Thursday, March 15, 2007

High Water Low Water

The Ohio River is frozen 3 months of the year, flooded 3 months of the year, and dry the rest of the year. ........Ohio Riverboat Captain

Chuck Parrish worked for the U.S. Army Corps of Engineers as a historian for his entire career, and he loves talking about navigation on the Ohio River. The river was the Gateway to the West after the Revolution, and the Falls consisted of a series of rapids which dropped the river level by 26 feet in a little over two miles. If you were traveling in a dugout canoe or a flatboat, you could navigate around the sand bars, tree snags and other impediments along the way. However, when the first steamboats appeared in 1811, river commerce became much more important. Before the first canal was built around the Falls of the Ohio, a traveler's only choices were to risk "shooting the rapids" with skillful (and lucky) Falls pilots or to unload the boat and transport everything over land to the other side. Today, the Ohio River is really a series of lakes between dams built by the Corps of Engineers over the last 100+ years. Most of the original Falls are under water permanently by virtue of the McAlpine Dam. We can still get a flavor of what it must have been like in the early days of river travel when the river is in flood or drought. From the deck of the Interpretive Center, the wall on the other side is about 30 feet tall and we conduct hikes during the dry summer months to the fossil beds under that far wall. In the winter and spring, the gates are open on the dam and all the water comes pouring through and over the dam. You might think that the high water doesn't look so bad. At least you wouldn't have to unload the boat to get through. But take a look at the flotsam coming downstream! Summer visitors ask how high the river gets. Sometimes we point to the mark on the sidewalk for the 1997 flood, the biggest flood in recent years. Sometimes we talk about the 1937 flood and point to the third floor windows in downtown New Albany. Usually, I just say to take a look at the large trees along the river bank. Those trees were stripped of bark and branches, traveled over the top of the dam, and were deposited along the shore, quite far from the banks they are standing on. A tree with a circumference of at least 12 feet arrived last spring and was carried away again by the next October. The river giveth and the river taketh away. Be respectful of the powerful river.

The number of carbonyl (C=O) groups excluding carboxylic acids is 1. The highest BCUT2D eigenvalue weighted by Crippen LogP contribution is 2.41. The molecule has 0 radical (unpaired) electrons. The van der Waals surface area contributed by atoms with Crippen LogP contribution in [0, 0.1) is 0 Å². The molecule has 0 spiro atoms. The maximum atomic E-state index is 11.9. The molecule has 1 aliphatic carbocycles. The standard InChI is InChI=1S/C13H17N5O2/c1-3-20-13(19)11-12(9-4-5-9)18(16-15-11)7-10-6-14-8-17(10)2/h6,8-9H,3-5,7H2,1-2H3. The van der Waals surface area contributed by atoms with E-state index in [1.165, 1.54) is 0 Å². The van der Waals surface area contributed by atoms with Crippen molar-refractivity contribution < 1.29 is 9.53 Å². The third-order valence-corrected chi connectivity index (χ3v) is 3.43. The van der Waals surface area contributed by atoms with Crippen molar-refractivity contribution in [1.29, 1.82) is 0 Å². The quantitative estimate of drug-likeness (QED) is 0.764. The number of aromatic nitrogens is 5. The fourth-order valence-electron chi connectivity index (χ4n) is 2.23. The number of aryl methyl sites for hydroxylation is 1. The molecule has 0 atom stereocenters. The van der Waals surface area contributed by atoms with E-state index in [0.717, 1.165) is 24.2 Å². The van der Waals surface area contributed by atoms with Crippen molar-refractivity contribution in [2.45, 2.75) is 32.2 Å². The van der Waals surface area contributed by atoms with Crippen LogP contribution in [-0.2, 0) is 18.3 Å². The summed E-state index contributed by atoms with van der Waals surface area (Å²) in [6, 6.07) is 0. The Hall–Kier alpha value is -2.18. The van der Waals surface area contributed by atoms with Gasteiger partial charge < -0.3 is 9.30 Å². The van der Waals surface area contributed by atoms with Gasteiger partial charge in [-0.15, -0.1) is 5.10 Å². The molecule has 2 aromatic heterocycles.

No comments: